This is a very interesting article that raises many interesting questions about making sure you can get back to the bits you stored. Many organisations now have organised repositories of information to mitigate this risk, but scientists can be lax at using these.
The problem however is not over there. When you get the bits back in 10 years the file format may be obsolete and the data useless. An additional layer on top of "bit preservation" is format preservation. National archives are leading the way in research into this problem including the "Active Preservation" approach divised by the UK National Archives and explored by the EU PLANETS project. Also the NSF Datanet project in the US is looking at this for scientific data.
posted by Jon Tilbury
February 25, 2010
JSTOR, the online academic archive, now contains complete back issues of American Scientist from its inception in 1913 (as Sigma Xi Quarterly) through 2005.
The table of contents for each issue is freely available to all users; those with institutional access can read each complete issue.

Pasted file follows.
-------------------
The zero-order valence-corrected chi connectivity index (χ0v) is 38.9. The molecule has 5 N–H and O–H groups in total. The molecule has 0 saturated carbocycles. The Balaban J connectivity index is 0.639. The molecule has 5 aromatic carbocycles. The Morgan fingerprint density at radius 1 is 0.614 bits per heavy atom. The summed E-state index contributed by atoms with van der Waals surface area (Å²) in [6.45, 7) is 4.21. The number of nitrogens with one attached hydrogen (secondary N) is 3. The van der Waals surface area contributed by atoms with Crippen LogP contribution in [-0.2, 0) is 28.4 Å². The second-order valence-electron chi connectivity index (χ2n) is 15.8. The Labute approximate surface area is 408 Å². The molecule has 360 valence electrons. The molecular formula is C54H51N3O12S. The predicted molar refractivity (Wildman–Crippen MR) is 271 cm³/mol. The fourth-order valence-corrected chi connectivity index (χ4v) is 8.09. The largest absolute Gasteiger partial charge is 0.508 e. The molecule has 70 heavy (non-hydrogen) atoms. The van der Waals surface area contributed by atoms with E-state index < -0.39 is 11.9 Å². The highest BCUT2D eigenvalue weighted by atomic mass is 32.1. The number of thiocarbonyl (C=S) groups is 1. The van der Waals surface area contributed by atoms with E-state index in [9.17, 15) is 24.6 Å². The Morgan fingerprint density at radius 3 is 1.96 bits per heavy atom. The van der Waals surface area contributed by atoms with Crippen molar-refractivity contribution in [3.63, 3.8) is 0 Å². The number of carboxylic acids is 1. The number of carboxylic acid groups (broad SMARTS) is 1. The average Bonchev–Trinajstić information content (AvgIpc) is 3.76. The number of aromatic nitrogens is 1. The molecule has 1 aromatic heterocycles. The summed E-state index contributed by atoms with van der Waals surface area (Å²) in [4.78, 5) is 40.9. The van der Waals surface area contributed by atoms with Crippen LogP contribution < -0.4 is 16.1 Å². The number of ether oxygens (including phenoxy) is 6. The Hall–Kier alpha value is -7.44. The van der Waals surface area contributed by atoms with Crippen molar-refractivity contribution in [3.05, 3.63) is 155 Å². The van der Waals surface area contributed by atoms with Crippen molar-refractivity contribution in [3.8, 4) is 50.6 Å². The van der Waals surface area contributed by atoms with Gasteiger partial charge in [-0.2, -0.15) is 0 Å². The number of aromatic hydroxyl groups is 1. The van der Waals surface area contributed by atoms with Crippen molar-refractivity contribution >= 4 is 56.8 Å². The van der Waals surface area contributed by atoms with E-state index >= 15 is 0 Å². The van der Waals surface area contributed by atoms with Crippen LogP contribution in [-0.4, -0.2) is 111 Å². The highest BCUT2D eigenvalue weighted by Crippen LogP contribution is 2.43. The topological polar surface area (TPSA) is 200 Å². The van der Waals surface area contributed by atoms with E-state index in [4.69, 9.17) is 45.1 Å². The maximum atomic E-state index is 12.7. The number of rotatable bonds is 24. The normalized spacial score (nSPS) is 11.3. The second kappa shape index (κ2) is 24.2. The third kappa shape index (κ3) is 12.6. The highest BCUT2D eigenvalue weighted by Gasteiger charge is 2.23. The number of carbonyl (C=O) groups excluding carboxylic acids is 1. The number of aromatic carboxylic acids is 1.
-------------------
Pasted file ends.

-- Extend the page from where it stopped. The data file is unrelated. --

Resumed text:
View the full collection here.
A free daily summary of the latest news in scientific research. Each story is summarized concisely and linked directly to the original source for further reading.
An early peek at each new issue, with descriptions of feature articles, columns, Science Observers and more. Every other issue contains links to everything in the latest issue's table of contents.News of book reviews published in American Scientist and around the web, as well as other noteworthy happenings in the world of science books.
To sign up for automatic emails of the American Scientist Update and Scientists' Nightstand issues, create an online profile, then sign up in the My AmSci area.